Sexual Harassment at Off-Site Company Events

May 23, 2023

Company events such as office happy hours, holiday parties, and team-building activities like baseball games or bowling outings can serve as valuable opportunities for colleagues to bond and foster a positive work environment.  While these events can offer a fun change of scenery and a chance to bond with colleagues, they also present unique challenges when it comes to maintaining professional standards and upholding workplace rights.  It’s crucial to remember that federal and state laws can protect employees from sexual harassment in these situations just as they do within the four walls of the office, especially if these events are sanctioned by the employer.[1]

Sexual harassment can take many forms, including unwelcome sexual advances, gender-based comments or jokes, inappropriate touching, groping, and assault.  This inappropriate behavior is not limited to physical settings but may extend to online platforms as well.  In our increasingly digital world, online sexual harassment via Zoom meetings, messenger apps, texts, or other digital communication tools is also a serious concern and that may be punishable under the law.

Laws prohibiting sexual harassment in the workplace protect all employees, including interns. It’s crucial that companies take steps create a safe environment at their off-site events where employees are not subjected to unwelcome and inappropriate behavior.  Employers should also empower employees to speak up if they believe they have been subjected to harassment and discrimination in the workplace or any off-site events.  

The same laws that protect individuals within the office setting may also apply in these off-site settings.  This means that an employer has a legal obligation to provide a workplace free from sexual harassment, even at off-site company events or during online interactions related to work.

It’s also important to understand that the company can be held liable for failing to take appropriate remedial measures after an incident is reported.  Once an employee reports sexual harassment, the employer has a duty to investigate the matter promptly and thoroughly, and to take steps to prevent further harassment.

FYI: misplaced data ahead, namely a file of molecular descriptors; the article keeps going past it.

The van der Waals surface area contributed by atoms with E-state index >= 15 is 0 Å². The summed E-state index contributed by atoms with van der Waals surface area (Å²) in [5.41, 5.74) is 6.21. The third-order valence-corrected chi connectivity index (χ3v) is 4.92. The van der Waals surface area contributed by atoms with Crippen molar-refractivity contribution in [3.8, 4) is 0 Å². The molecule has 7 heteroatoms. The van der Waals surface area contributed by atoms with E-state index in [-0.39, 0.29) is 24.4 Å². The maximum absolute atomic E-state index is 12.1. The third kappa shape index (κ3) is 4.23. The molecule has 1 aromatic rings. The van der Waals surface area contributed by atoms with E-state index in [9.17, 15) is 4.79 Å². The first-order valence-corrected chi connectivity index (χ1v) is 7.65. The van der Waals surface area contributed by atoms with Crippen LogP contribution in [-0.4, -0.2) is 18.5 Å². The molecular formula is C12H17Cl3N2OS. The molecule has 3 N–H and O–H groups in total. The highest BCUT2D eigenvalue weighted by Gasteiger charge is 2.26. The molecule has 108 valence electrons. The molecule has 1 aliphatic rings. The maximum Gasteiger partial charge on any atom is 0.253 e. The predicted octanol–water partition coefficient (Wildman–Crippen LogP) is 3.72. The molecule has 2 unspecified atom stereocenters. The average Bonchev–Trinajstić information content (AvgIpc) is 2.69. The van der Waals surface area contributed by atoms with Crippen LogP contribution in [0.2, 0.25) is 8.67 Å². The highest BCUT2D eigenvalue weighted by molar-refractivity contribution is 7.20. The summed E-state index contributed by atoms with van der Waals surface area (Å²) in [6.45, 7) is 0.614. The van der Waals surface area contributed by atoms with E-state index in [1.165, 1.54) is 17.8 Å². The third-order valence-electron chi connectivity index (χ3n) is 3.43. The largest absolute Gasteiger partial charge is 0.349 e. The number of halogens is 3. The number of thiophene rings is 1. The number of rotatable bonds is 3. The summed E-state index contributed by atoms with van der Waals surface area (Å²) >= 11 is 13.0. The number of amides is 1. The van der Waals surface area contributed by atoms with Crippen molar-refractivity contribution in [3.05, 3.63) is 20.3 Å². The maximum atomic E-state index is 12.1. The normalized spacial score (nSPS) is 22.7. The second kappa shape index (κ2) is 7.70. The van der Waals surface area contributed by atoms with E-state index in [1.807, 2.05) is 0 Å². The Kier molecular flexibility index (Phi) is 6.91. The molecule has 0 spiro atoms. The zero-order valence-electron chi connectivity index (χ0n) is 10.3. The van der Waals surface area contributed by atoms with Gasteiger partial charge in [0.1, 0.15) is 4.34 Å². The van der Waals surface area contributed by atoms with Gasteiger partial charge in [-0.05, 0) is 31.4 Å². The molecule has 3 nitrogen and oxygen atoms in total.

If you believe that you’ve been subjected to sexual harassment at work, including at an off-site event or during an online work-related interaction, you should consult with an experienced employment attorney who can help you navigate your next steps.

At Outten & Golden LLP, we are dedicated to fighting for the rights of employees who have been subjected to sexual harassment. No employee should have to endure sexual harassment, whether in the office, at an off-site event, or during online interactions. If you believe you’ve experienced such conduct, please contact the firm through the “Contact Us” form to begin the Outten & Golden intake process.

[1] Parrish v. Sollecito, No. 01 Civ. 5420, 249 F. Supp. 2d 342, 350-351 (S.D.N.Y. 2003) (holding that it was proper to consider conduct that took place outside of the workplace, at a restaurant reception, to determine whether the work environment was sufficiently severe and pervasive under Title VII); Roelcke v. Zip Aviation, LCC, 15 Civ. 6284, 2018 WL 1792374 at *7 (S.D.N.Y. Mar. 26, 2018) (“to bar quid pro quo claims involving conduct that took place outside the workplace would be to take all teeth out of that cause of action by allowing predatory supervisors to make sexual advances outside of the workplace while still holding victims’ jobs hostage”); Thompson v. S. Amboy Comprehensive Treatment Ctr., 18 Civ. 9923, 2021 U.S. Dist. LEXIS 162541, at *18 (D.N.J. Aug. 27, 2021) (stating that “‘harassment by a supervisor that takes place outside of the workplace can be actionable,’ because, …’[c]onduct that takes place outside of the workplace has a tendency to permeate the workplace.’”) (quoting Blakey v. Cont’l Airlines, 164 N.J. 38, 45 (2000).



(*Prior results do not guarantee a similar outcome.)